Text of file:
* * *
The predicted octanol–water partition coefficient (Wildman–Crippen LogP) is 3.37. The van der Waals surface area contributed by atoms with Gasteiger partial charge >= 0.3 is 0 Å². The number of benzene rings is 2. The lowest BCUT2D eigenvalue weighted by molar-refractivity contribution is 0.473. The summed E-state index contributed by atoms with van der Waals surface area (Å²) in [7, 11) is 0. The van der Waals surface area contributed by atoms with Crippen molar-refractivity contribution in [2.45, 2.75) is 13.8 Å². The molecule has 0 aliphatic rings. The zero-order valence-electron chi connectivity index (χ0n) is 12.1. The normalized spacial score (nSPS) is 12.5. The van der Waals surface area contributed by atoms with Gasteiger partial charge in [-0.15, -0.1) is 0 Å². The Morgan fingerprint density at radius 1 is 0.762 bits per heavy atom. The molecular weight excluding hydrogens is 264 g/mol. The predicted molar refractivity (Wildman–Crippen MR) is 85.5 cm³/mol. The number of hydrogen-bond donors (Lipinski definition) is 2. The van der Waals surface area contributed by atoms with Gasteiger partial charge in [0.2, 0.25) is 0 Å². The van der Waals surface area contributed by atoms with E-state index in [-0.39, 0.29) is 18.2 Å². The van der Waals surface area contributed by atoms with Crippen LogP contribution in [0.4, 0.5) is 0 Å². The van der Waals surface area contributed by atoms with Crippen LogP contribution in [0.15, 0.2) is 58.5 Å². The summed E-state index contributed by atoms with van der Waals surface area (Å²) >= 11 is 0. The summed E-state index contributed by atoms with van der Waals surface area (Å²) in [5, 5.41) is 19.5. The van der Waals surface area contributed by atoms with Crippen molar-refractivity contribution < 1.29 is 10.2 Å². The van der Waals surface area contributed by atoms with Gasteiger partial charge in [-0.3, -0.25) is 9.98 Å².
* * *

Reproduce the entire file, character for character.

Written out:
The predicted octanol–water partition coefficient (Wildman–Crippen LogP) is 3.37. The van der Waals surface area contributed by atoms with Gasteiger partial charge >= 0.3 is 0 Å². The number of benzene rings is 2. The lowest BCUT2D eigenvalue weighted by molar-refractivity contribution is 0.473. The summed E-state index contributed by atoms with van der Waals surface area (Å²) in [7, 11) is 0. The van der Waals surface area contributed by atoms with Crippen molar-refractivity contribution in [2.45, 2.75) is 13.8 Å². The molecule has 0 aliphatic rings. The zero-order valence-electron chi connectivity index (χ0n) is 12.1. The normalized spacial score (nSPS) is 12.5. The van der Waals surface area contributed by atoms with Gasteiger partial charge in [-0.15, -0.1) is 0 Å². The Morgan fingerprint density at radius 1 is 0.762 bits per heavy atom. The molecular weight excluding hydrogens is 264 g/mol. The predicted molar refractivity (Wildman–Crippen MR) is 85.5 cm³/mol. The number of hydrogen-bond donors (Lipinski definition) is 2. The van der Waals surface area contributed by atoms with Gasteiger partial charge in [0.2, 0.25) is 0 Å². The van der Waals surface area contributed by atoms with E-state index in [-0.39, 0.29) is 18.2 Å². The van der Waals surface area contributed by atoms with Crippen LogP contribution in [0.4, 0.5) is 0 Å². The van der Waals surface area contributed by atoms with Crippen LogP contribution in [0.15, 0.2) is 58.5 Å². The summed E-state index contributed by atoms with van der Waals surface area (Å²) >= 11 is 0. The summed E-state index contributed by atoms with van der Waals surface area (Å²) in [5, 5.41) is 19.5. The van der Waals surface area contributed by atoms with Crippen molar-refractivity contribution < 1.29 is 10.2 Å². The van der Waals surface area contributed by atoms with Gasteiger partial charge in [-0.3, -0.25) is 9.98 Å².